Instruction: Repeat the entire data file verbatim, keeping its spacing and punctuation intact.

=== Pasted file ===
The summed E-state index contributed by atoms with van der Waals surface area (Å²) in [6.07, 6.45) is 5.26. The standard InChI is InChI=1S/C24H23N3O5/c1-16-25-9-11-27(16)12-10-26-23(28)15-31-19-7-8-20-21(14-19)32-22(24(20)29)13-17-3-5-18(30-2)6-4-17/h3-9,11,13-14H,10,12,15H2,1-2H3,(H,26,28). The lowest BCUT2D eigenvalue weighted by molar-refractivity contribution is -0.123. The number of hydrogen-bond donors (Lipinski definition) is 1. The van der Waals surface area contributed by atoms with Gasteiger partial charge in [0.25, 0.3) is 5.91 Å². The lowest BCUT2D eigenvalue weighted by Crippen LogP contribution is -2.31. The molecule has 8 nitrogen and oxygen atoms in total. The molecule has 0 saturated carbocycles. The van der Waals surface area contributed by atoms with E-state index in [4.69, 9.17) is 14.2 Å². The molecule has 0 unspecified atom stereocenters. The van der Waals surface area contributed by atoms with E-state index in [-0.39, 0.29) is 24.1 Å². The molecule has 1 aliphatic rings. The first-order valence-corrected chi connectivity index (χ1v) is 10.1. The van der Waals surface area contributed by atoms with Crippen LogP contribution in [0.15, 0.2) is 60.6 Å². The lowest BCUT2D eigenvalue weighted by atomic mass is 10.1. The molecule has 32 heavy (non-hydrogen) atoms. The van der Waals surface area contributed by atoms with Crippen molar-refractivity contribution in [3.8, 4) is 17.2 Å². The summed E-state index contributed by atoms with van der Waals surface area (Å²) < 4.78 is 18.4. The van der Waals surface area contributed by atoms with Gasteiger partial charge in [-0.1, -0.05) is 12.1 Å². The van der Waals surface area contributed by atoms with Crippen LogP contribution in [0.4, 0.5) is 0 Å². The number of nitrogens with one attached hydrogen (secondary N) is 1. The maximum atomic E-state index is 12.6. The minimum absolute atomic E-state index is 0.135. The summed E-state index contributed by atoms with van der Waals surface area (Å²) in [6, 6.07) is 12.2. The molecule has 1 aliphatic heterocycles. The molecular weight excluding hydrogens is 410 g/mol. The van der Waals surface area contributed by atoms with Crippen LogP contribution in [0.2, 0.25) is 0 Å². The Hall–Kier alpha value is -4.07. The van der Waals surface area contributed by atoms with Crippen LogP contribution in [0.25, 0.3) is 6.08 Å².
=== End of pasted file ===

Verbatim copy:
The summed E-state index contributed by atoms with van der Waals surface area (Å²) in [6.07, 6.45) is 5.26. The standard InChI is InChI=1S/C24H23N3O5/c1-16-25-9-11-27(16)12-10-26-23(28)15-31-19-7-8-20-21(14-19)32-22(24(20)29)13-17-3-5-18(30-2)6-4-17/h3-9,11,13-14H,10,12,15H2,1-2H3,(H,26,28). The lowest BCUT2D eigenvalue weighted by molar-refractivity contribution is -0.123. The number of hydrogen-bond donors (Lipinski definition) is 1. The van der Waals surface area contributed by atoms with Gasteiger partial charge in [0.25, 0.3) is 5.91 Å². The lowest BCUT2D eigenvalue weighted by Crippen LogP contribution is -2.31. The molecule has 8 nitrogen and oxygen atoms in total. The molecule has 0 saturated carbocycles. The van der Waals surface area contributed by atoms with E-state index in [4.69, 9.17) is 14.2 Å². The molecule has 0 unspecified atom stereocenters. The van der Waals surface area contributed by atoms with E-state index in [-0.39, 0.29) is 24.1 Å². The molecule has 1 aliphatic rings. The first-order valence-corrected chi connectivity index (χ1v) is 10.1. The van der Waals surface area contributed by atoms with Crippen LogP contribution in [0.15, 0.2) is 60.6 Å². The lowest BCUT2D eigenvalue weighted by atomic mass is 10.1. The molecule has 32 heavy (non-hydrogen) atoms. The van der Waals surface area contributed by atoms with Crippen molar-refractivity contribution in [3.8, 4) is 17.2 Å². The summed E-state index contributed by atoms with van der Waals surface area (Å²) < 4.78 is 18.4. The van der Waals surface area contributed by atoms with Gasteiger partial charge in [-0.1, -0.05) is 12.1 Å². The van der Waals surface area contributed by atoms with Crippen LogP contribution in [0.4, 0.5) is 0 Å². The number of nitrogens with one attached hydrogen (secondary N) is 1. The maximum atomic E-state index is 12.6. The minimum absolute atomic E-state index is 0.135. The summed E-state index contributed by atoms with van der Waals surface area (Å²) in [6, 6.07) is 12.2. The molecule has 1 aliphatic heterocycles. The molecular weight excluding hydrogens is 410 g/mol. The van der Waals surface area contributed by atoms with Crippen LogP contribution in [0.2, 0.25) is 0 Å². The Hall–Kier alpha value is -4.07. The van der Waals surface area contributed by atoms with Crippen LogP contribution in [0.25, 0.3) is 6.08 Å².